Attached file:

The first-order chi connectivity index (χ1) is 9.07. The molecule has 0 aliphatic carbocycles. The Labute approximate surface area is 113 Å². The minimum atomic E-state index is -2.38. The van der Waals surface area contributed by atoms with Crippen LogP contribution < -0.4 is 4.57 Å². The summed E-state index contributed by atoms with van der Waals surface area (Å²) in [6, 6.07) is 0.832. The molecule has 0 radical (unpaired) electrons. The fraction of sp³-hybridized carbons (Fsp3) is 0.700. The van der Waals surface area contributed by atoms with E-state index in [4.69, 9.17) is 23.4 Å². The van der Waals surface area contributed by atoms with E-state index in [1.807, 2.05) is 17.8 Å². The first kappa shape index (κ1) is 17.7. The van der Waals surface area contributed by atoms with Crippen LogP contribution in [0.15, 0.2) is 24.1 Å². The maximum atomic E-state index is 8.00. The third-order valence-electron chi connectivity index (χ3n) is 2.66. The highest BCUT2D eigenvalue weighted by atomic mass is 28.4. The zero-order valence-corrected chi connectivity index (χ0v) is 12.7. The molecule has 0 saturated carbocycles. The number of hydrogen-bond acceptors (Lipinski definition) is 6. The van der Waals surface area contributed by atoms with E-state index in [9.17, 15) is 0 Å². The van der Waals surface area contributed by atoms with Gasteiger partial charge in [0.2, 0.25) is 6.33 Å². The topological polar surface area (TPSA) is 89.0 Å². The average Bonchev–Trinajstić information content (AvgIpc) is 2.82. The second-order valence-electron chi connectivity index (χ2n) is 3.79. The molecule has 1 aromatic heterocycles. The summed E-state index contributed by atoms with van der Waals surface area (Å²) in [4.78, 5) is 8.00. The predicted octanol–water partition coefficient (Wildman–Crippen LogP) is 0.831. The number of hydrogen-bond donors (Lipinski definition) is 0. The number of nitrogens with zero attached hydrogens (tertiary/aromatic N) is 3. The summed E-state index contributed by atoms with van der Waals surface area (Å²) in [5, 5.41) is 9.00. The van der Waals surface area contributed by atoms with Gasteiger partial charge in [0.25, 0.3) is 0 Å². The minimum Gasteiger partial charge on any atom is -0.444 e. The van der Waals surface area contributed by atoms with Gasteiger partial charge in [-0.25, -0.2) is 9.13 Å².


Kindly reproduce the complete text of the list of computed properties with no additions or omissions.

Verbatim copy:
The first-order chi connectivity index (χ1) is 9.07. The molecule has 0 aliphatic carbocycles. The Labute approximate surface area is 113 Å². The minimum atomic E-state index is -2.38. The van der Waals surface area contributed by atoms with Crippen LogP contribution < -0.4 is 4.57 Å². The summed E-state index contributed by atoms with van der Waals surface area (Å²) in [6, 6.07) is 0.832. The molecule has 0 radical (unpaired) electrons. The fraction of sp³-hybridized carbons (Fsp3) is 0.700. The van der Waals surface area contributed by atoms with E-state index in [4.69, 9.17) is 23.4 Å². The van der Waals surface area contributed by atoms with E-state index in [1.807, 2.05) is 17.8 Å². The first kappa shape index (κ1) is 17.7. The van der Waals surface area contributed by atoms with Crippen LogP contribution in [0.15, 0.2) is 24.1 Å². The maximum atomic E-state index is 8.00. The third-order valence-electron chi connectivity index (χ3n) is 2.66. The highest BCUT2D eigenvalue weighted by atomic mass is 28.4. The zero-order valence-corrected chi connectivity index (χ0v) is 12.7. The molecule has 0 saturated carbocycles. The number of hydrogen-bond acceptors (Lipinski definition) is 6. The van der Waals surface area contributed by atoms with E-state index in [9.17, 15) is 0 Å². The van der Waals surface area contributed by atoms with Gasteiger partial charge in [0.2, 0.25) is 6.33 Å². The topological polar surface area (TPSA) is 89.0 Å². The average Bonchev–Trinajstić information content (AvgIpc) is 2.82. The second-order valence-electron chi connectivity index (χ2n) is 3.79. The molecule has 1 aromatic heterocycles. The summed E-state index contributed by atoms with van der Waals surface area (Å²) in [4.78, 5) is 8.00. The predicted octanol–water partition coefficient (Wildman–Crippen LogP) is 0.831. The number of hydrogen-bond donors (Lipinski definition) is 0. The number of nitrogens with zero attached hydrogens (tertiary/aromatic N) is 3. The summed E-state index contributed by atoms with van der Waals surface area (Å²) in [5, 5.41) is 9.00. The van der Waals surface area contributed by atoms with Gasteiger partial charge in [0.25, 0.3) is 0 Å². The minimum Gasteiger partial charge on any atom is -0.444 e. The van der Waals surface area contributed by atoms with Gasteiger partial charge in [-0.25, -0.2) is 9.13 Å².